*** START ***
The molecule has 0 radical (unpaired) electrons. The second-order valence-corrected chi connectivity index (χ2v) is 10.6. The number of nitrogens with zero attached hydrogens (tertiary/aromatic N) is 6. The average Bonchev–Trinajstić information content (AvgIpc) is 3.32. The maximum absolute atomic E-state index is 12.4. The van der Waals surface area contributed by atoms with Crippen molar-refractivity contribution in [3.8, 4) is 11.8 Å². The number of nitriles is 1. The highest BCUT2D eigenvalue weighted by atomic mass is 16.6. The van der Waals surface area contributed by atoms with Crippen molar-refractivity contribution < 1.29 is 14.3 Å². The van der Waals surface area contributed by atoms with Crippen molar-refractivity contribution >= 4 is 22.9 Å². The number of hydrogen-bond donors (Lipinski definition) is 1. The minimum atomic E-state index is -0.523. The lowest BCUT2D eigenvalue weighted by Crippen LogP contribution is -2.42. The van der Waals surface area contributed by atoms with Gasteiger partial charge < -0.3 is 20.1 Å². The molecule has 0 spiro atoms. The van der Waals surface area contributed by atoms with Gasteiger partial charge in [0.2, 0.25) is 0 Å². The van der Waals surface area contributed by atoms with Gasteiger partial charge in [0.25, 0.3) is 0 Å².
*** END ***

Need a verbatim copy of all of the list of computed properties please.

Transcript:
The molecule has 0 radical (unpaired) electrons. The second-order valence-corrected chi connectivity index (χ2v) is 10.6. The number of nitrogens with zero attached hydrogens (tertiary/aromatic N) is 6. The average Bonchev–Trinajstić information content (AvgIpc) is 3.32. The maximum absolute atomic E-state index is 12.4. The van der Waals surface area contributed by atoms with Crippen molar-refractivity contribution in [3.8, 4) is 11.8 Å². The number of nitriles is 1. The highest BCUT2D eigenvalue weighted by atomic mass is 16.6. The van der Waals surface area contributed by atoms with Crippen molar-refractivity contribution < 1.29 is 14.3 Å². The van der Waals surface area contributed by atoms with Crippen molar-refractivity contribution >= 4 is 22.9 Å². The number of hydrogen-bond donors (Lipinski definition) is 1. The minimum atomic E-state index is -0.523. The lowest BCUT2D eigenvalue weighted by Crippen LogP contribution is -2.42. The van der Waals surface area contributed by atoms with Gasteiger partial charge < -0.3 is 20.1 Å². The molecule has 0 spiro atoms. The van der Waals surface area contributed by atoms with Gasteiger partial charge in [0.2, 0.25) is 0 Å². The van der Waals surface area contributed by atoms with Gasteiger partial charge in [0.25, 0.3) is 0 Å².